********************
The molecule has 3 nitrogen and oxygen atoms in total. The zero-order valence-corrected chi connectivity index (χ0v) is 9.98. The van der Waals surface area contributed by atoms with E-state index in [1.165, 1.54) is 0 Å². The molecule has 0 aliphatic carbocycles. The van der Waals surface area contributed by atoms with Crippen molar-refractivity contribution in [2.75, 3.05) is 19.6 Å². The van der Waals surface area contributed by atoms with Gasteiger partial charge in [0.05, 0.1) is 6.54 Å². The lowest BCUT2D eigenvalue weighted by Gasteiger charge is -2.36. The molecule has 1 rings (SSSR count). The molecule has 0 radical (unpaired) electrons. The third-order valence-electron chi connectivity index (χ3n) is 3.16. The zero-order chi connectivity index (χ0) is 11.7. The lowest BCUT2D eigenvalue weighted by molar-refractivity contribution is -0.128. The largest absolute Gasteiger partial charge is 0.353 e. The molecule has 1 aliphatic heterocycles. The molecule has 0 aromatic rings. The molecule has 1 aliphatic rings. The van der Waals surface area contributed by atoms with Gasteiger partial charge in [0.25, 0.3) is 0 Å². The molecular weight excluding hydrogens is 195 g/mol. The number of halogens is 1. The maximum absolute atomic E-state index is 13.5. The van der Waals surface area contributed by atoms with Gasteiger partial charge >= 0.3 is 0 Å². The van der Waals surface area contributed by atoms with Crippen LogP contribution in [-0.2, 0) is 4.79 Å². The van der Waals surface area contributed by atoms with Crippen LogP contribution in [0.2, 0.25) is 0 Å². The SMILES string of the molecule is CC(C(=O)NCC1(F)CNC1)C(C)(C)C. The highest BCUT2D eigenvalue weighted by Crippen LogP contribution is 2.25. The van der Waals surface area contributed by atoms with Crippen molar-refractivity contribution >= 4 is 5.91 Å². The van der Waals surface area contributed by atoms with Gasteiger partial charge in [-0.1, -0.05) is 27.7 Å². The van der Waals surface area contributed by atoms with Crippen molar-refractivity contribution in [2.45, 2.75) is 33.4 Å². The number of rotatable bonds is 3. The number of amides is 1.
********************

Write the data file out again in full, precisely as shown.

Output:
The molecule has 3 nitrogen and oxygen atoms in total. The zero-order valence-corrected chi connectivity index (χ0v) is 9.98. The van der Waals surface area contributed by atoms with E-state index in [1.165, 1.54) is 0 Å². The molecule has 0 aliphatic carbocycles. The van der Waals surface area contributed by atoms with Crippen molar-refractivity contribution in [2.75, 3.05) is 19.6 Å². The van der Waals surface area contributed by atoms with Gasteiger partial charge in [0.05, 0.1) is 6.54 Å². The lowest BCUT2D eigenvalue weighted by Gasteiger charge is -2.36. The molecule has 1 rings (SSSR count). The molecule has 0 radical (unpaired) electrons. The third-order valence-electron chi connectivity index (χ3n) is 3.16. The zero-order chi connectivity index (χ0) is 11.7. The lowest BCUT2D eigenvalue weighted by molar-refractivity contribution is -0.128. The largest absolute Gasteiger partial charge is 0.353 e. The molecule has 1 aliphatic heterocycles. The molecule has 0 aromatic rings. The molecule has 1 aliphatic rings. The van der Waals surface area contributed by atoms with Gasteiger partial charge in [0.25, 0.3) is 0 Å². The molecular weight excluding hydrogens is 195 g/mol. The number of halogens is 1. The maximum absolute atomic E-state index is 13.5. The van der Waals surface area contributed by atoms with Gasteiger partial charge >= 0.3 is 0 Å². The van der Waals surface area contributed by atoms with Crippen LogP contribution in [-0.2, 0) is 4.79 Å². The van der Waals surface area contributed by atoms with Crippen LogP contribution in [0.2, 0.25) is 0 Å². The SMILES string of the molecule is CC(C(=O)NCC1(F)CNC1)C(C)(C)C. The highest BCUT2D eigenvalue weighted by Crippen LogP contribution is 2.25. The van der Waals surface area contributed by atoms with Crippen molar-refractivity contribution >= 4 is 5.91 Å². The van der Waals surface area contributed by atoms with Gasteiger partial charge in [-0.1, -0.05) is 27.7 Å². The van der Waals surface area contributed by atoms with Crippen molar-refractivity contribution in [2.45, 2.75) is 33.4 Å². The number of rotatable bonds is 3. The number of amides is 1.